An 18-Year-Old Disney Star Just Schooled the ‘Fashion Police’ [UPDATED]

Zendaya Coleman issued a powerful response to the E! critics’ remarks, which some saw as racially charged.

Zendaya. (Photo: Frazer Harrison/Getty Images)

Feb 24, 2015· 2 MIN READ
Jennifer Swann is TakePart’s culture and lifestyle reporter.

UPDATED Feb. 24, 2015—5:30 p.m.

On Tuesday night's episode of E! News, Giuliana Rancic made a public apology for the comment, saying it was a "learning experience" that taught her to be aware of how much damage stereotypes can do.


It wouldn’t be a red-carpet awards show without E!’s Fashion Police ripping apart women’s appearance from head to toe. But who polices the fashion police?

Disney Channel and Dancing With the Stars phenom Zendaya Coleman, who is known by her first name, took E!’s snarky quartet of critics to task Monday night, calling them out for what she described as racially charged insults.

At the Oscars on Sunday, Fashion Police’s Giuliana Rancic remarked that the singer’s dreadlocked hair looked like it “smells like patchouli oil.” Off-camera, a cohost piled on with this stereotype: “Or weed.”

After catching wind of the comments, Zendaya, 18, shot back on Instagram.

“To say that an 18-year-old woman with locs must smell of patchouli oil or ‘weed’ is not only a large stereotype but outrageously offensive,” she wrote in a lengthy post, which has drawn more than 226,000 likes. Her comments also earned supportive shares by Kerry Washington and Selma director Ava DuVernay, whom Zendaya pointed to as a hair role model.

The “weed” stereotype has damning implications for the African American community. Despite roughly equal usage rates of marijuana among blacks and whites, blacks are about 3.73 times more likely than whites to be arrested for marijuana, according to the ACLU.

“There is already harsh criticism of African American hair in society without the help of ignorant people who choose to judge others based on the curl of their hair,” Zendaya wrote. “My wearing my hair in locs on an Oscar red carpet was to showcase them in a positive light, to remind people of color that our hair is good enough.”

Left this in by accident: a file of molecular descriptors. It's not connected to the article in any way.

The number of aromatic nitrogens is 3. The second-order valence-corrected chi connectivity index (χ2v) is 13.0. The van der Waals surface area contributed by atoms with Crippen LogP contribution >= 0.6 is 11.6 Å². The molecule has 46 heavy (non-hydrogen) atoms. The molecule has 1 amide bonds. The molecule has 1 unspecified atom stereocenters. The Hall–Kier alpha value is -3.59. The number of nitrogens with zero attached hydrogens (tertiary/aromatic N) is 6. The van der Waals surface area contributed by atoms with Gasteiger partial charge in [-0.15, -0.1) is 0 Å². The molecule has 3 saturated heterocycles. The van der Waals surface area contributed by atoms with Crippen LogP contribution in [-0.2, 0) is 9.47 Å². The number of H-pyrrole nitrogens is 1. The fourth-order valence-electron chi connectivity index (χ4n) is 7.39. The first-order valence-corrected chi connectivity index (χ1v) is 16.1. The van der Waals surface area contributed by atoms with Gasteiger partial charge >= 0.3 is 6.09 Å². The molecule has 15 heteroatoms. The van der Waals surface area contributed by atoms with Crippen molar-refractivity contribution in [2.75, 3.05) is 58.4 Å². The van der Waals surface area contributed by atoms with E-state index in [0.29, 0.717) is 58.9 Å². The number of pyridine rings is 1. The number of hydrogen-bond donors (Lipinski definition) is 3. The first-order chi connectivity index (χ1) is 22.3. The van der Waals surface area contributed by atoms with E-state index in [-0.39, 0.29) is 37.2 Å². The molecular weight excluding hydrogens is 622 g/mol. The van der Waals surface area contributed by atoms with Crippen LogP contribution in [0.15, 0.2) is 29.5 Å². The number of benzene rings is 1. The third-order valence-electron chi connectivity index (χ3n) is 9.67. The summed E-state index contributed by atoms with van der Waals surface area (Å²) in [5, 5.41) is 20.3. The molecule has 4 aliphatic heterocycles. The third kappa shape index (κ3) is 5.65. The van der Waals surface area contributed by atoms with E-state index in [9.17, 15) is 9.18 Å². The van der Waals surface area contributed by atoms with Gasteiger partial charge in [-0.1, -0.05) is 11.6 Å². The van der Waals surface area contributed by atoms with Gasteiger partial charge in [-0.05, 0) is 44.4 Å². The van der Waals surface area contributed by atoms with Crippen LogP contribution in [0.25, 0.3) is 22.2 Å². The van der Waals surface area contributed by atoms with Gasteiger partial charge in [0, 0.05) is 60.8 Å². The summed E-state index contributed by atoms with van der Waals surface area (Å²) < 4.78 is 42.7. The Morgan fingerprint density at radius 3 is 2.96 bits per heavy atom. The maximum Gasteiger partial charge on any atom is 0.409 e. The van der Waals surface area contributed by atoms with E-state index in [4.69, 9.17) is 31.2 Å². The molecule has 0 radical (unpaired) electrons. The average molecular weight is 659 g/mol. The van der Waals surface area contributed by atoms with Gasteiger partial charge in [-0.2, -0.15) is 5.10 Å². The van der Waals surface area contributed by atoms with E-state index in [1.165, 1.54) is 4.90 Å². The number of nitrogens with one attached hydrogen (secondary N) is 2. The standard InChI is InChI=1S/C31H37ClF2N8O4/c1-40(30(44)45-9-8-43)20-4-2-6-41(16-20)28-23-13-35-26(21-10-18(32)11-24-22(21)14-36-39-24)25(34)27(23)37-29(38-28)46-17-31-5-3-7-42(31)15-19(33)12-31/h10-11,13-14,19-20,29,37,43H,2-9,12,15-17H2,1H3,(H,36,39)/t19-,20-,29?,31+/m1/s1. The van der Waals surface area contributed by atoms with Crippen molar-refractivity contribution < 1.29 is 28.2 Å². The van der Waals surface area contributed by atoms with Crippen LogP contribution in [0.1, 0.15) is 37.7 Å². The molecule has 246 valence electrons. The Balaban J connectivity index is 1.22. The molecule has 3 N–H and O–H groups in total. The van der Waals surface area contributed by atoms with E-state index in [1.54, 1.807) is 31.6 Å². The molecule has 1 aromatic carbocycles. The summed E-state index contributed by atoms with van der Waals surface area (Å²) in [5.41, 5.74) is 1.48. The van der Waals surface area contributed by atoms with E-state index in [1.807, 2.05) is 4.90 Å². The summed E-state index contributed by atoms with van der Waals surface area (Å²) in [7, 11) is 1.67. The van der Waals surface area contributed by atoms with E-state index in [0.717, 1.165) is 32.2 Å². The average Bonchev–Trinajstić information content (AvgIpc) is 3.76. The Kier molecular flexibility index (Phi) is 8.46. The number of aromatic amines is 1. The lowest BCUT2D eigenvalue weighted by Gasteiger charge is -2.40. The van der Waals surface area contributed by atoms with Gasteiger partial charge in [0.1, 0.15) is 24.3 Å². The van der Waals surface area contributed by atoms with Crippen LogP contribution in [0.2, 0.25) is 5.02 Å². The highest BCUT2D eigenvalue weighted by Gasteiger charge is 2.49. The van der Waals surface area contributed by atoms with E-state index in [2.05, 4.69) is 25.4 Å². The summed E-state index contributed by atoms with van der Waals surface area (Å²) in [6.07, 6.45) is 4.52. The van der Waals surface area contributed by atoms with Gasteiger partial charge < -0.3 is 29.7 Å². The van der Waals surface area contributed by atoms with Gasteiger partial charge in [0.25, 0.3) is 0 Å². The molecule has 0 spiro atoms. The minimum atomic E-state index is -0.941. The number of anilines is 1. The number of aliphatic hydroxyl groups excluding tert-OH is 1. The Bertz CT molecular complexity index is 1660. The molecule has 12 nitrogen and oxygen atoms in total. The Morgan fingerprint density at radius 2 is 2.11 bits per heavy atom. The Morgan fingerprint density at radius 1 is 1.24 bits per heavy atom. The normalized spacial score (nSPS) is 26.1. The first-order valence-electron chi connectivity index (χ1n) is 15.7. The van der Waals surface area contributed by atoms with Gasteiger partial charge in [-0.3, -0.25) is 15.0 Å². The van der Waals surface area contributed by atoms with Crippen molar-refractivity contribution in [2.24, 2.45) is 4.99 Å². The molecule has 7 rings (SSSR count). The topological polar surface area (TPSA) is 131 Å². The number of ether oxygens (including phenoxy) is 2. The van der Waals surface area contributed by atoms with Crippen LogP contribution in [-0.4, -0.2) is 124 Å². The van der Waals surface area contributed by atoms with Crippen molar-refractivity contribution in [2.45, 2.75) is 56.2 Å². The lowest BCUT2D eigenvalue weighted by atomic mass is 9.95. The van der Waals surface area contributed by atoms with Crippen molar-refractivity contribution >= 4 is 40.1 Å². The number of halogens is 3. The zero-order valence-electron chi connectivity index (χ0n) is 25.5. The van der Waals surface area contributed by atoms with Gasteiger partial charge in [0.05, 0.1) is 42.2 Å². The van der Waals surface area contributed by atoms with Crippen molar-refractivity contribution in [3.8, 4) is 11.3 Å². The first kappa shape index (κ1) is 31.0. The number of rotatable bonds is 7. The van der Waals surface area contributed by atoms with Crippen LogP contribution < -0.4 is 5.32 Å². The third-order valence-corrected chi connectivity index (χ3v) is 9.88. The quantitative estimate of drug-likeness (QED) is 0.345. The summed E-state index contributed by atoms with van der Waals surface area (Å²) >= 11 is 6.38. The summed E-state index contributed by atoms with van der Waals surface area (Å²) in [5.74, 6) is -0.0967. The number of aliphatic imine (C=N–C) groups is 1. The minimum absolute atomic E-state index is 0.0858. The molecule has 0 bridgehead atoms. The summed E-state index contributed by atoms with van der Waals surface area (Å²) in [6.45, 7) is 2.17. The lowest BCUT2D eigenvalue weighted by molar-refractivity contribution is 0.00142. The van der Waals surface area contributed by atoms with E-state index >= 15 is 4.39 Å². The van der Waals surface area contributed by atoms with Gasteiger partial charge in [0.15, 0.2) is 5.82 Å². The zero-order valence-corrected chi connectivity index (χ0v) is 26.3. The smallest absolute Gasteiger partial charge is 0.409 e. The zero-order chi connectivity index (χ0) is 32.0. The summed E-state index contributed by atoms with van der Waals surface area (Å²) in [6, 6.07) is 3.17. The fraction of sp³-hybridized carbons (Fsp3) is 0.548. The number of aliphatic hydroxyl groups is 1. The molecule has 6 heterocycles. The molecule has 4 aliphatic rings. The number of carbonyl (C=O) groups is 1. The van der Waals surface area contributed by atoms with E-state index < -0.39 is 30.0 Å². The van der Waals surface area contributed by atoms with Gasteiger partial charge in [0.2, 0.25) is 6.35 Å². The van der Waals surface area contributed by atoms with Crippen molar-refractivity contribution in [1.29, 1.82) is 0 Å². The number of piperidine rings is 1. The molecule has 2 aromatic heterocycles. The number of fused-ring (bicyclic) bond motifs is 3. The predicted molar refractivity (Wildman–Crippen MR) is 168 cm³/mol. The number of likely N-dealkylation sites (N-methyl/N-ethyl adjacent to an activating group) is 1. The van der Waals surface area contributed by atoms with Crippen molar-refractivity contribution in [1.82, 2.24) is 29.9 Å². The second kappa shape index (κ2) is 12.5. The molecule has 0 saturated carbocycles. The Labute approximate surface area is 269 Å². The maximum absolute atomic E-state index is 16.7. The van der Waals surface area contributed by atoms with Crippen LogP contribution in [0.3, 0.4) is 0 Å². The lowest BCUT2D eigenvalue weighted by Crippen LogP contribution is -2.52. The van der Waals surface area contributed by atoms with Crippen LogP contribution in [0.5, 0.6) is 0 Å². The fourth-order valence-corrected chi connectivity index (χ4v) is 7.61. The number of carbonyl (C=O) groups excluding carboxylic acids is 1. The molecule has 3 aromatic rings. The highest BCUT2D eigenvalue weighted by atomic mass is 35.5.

Rancic responded by issuing this statement on Twitter: “I’m sorry I offended you and others. I was referring to a bohemian chic look. Had NOTHING to do with race and NEVER would!!!”

The black hair-care industry is projected to gross about $761 billion by 2017, according to market research firm Mintel. Relaxers are on the decline, accounting for 21 percent of black hair-care sales in 2013—a 26 percent drop since 2008. Natural-haired actors like Tracee Ellis Ross, Viola Davis, and Danielle Brooks have been heralded for bringing back the trend on TV.

“Women are asked to put forward, to a certain extent, a mask. And for black women, that has taken on greater significance, because the standard of beauty has not necessarily had the space for different definitions of beauty," Ross told The New York Times Magazine in January. Zendaya is one of the women helping to create that space, whether the Fashion Police is ready to respect it or not.

“She could be the one that made the biggest statement on the red carpet, if it was played right,” Fashion Police cohost Kelly Osbourne said of Zendaya’s white gown.

Zendaya’s biggest statement, in the end, wasn’t her gown but the one she issued on Instagram Monday night. That was more powerful than any red-carpet trend.

This post has been revised to reflect the following correction:

Correction 2/24/15: An earlier version of this article misattributed the “weed” comment. Kelly Osbourne did not make the comment and has since clarified that on Twitter.